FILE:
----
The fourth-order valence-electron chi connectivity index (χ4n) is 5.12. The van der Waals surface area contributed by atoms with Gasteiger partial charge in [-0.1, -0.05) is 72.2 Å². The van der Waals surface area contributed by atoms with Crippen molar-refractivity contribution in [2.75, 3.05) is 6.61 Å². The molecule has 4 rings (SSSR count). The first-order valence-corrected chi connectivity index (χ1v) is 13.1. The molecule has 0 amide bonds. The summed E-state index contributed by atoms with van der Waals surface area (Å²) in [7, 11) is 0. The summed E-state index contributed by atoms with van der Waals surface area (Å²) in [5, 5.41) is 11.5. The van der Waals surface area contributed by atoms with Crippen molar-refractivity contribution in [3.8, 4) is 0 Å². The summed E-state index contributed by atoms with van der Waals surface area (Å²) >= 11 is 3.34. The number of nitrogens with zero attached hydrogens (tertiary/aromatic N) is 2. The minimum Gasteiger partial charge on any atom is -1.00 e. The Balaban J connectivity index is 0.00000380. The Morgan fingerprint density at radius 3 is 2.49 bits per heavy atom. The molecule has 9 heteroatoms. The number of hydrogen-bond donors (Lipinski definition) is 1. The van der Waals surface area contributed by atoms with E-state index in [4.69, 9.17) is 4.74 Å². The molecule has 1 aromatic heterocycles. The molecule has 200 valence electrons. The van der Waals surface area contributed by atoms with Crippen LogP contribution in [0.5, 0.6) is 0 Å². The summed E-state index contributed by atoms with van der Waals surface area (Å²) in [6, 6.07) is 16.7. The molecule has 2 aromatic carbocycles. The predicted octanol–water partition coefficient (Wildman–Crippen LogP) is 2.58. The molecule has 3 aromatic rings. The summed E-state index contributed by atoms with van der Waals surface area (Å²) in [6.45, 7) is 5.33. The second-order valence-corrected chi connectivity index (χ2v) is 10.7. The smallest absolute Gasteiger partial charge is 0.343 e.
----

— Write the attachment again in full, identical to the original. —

The fourth-order valence-electron chi connectivity index (χ4n) is 5.12. The van der Waals surface area contributed by atoms with Gasteiger partial charge in [-0.1, -0.05) is 72.2 Å². The van der Waals surface area contributed by atoms with Crippen molar-refractivity contribution in [2.75, 3.05) is 6.61 Å². The molecule has 4 rings (SSSR count). The first-order valence-corrected chi connectivity index (χ1v) is 13.1. The molecule has 0 amide bonds. The summed E-state index contributed by atoms with van der Waals surface area (Å²) in [7, 11) is 0. The summed E-state index contributed by atoms with van der Waals surface area (Å²) in [5, 5.41) is 11.5. The van der Waals surface area contributed by atoms with Crippen molar-refractivity contribution in [3.8, 4) is 0 Å². The summed E-state index contributed by atoms with van der Waals surface area (Å²) >= 11 is 3.34. The number of nitrogens with zero attached hydrogens (tertiary/aromatic N) is 2. The minimum Gasteiger partial charge on any atom is -1.00 e. The Balaban J connectivity index is 0.00000380. The Morgan fingerprint density at radius 3 is 2.49 bits per heavy atom. The molecule has 9 heteroatoms. The number of hydrogen-bond donors (Lipinski definition) is 1. The van der Waals surface area contributed by atoms with E-state index in [4.69, 9.17) is 4.74 Å². The molecule has 1 aromatic heterocycles. The molecule has 200 valence electrons. The van der Waals surface area contributed by atoms with Crippen LogP contribution in [0.5, 0.6) is 0 Å². The summed E-state index contributed by atoms with van der Waals surface area (Å²) in [6, 6.07) is 16.7. The molecule has 2 aromatic carbocycles. The predicted octanol–water partition coefficient (Wildman–Crippen LogP) is 2.58. The molecule has 3 aromatic rings. The summed E-state index contributed by atoms with van der Waals surface area (Å²) in [6.45, 7) is 5.33. The second-order valence-corrected chi connectivity index (χ2v) is 10.7. The smallest absolute Gasteiger partial charge is 0.343 e.